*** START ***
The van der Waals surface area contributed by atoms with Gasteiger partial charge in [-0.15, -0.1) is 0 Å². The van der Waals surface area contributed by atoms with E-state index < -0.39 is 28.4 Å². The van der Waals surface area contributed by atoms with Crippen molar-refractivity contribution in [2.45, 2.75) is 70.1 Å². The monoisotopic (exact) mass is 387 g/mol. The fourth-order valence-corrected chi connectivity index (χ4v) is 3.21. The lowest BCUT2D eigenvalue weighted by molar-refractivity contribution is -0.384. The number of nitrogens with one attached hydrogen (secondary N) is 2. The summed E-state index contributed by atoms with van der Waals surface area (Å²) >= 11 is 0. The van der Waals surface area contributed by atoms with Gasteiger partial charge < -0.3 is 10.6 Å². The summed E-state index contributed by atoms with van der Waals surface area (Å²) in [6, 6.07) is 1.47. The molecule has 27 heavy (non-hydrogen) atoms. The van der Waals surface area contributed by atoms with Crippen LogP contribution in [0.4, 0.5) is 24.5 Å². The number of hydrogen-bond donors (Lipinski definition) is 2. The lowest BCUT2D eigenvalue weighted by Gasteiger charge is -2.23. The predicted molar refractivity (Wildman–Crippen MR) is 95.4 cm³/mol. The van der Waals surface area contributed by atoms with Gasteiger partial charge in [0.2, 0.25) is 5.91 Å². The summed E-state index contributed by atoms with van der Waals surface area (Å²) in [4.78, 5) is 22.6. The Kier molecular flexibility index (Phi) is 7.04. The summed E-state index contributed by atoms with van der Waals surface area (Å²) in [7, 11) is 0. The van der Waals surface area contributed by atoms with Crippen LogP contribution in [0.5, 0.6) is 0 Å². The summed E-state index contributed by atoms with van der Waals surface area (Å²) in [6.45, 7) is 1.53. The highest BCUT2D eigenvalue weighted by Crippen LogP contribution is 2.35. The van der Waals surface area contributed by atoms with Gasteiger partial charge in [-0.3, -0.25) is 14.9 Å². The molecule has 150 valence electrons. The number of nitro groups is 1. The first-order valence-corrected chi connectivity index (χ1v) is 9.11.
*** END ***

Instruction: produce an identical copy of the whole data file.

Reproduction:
The van der Waals surface area contributed by atoms with Gasteiger partial charge in [-0.15, -0.1) is 0 Å². The van der Waals surface area contributed by atoms with E-state index < -0.39 is 28.4 Å². The van der Waals surface area contributed by atoms with Crippen molar-refractivity contribution in [2.45, 2.75) is 70.1 Å². The monoisotopic (exact) mass is 387 g/mol. The fourth-order valence-corrected chi connectivity index (χ4v) is 3.21. The lowest BCUT2D eigenvalue weighted by molar-refractivity contribution is -0.384. The number of nitrogens with one attached hydrogen (secondary N) is 2. The summed E-state index contributed by atoms with van der Waals surface area (Å²) >= 11 is 0. The van der Waals surface area contributed by atoms with Gasteiger partial charge < -0.3 is 10.6 Å². The summed E-state index contributed by atoms with van der Waals surface area (Å²) in [6, 6.07) is 1.47. The molecule has 27 heavy (non-hydrogen) atoms. The van der Waals surface area contributed by atoms with Crippen LogP contribution in [0.4, 0.5) is 24.5 Å². The number of hydrogen-bond donors (Lipinski definition) is 2. The lowest BCUT2D eigenvalue weighted by Gasteiger charge is -2.23. The predicted molar refractivity (Wildman–Crippen MR) is 95.4 cm³/mol. The van der Waals surface area contributed by atoms with Gasteiger partial charge in [0.2, 0.25) is 5.91 Å². The summed E-state index contributed by atoms with van der Waals surface area (Å²) in [4.78, 5) is 22.6. The Kier molecular flexibility index (Phi) is 7.04. The summed E-state index contributed by atoms with van der Waals surface area (Å²) in [7, 11) is 0. The van der Waals surface area contributed by atoms with Crippen LogP contribution in [0.5, 0.6) is 0 Å². The summed E-state index contributed by atoms with van der Waals surface area (Å²) in [6.45, 7) is 1.53. The highest BCUT2D eigenvalue weighted by Crippen LogP contribution is 2.35. The van der Waals surface area contributed by atoms with Gasteiger partial charge in [-0.3, -0.25) is 14.9 Å². The molecule has 150 valence electrons. The number of nitro groups is 1. The first-order valence-corrected chi connectivity index (χ1v) is 9.11.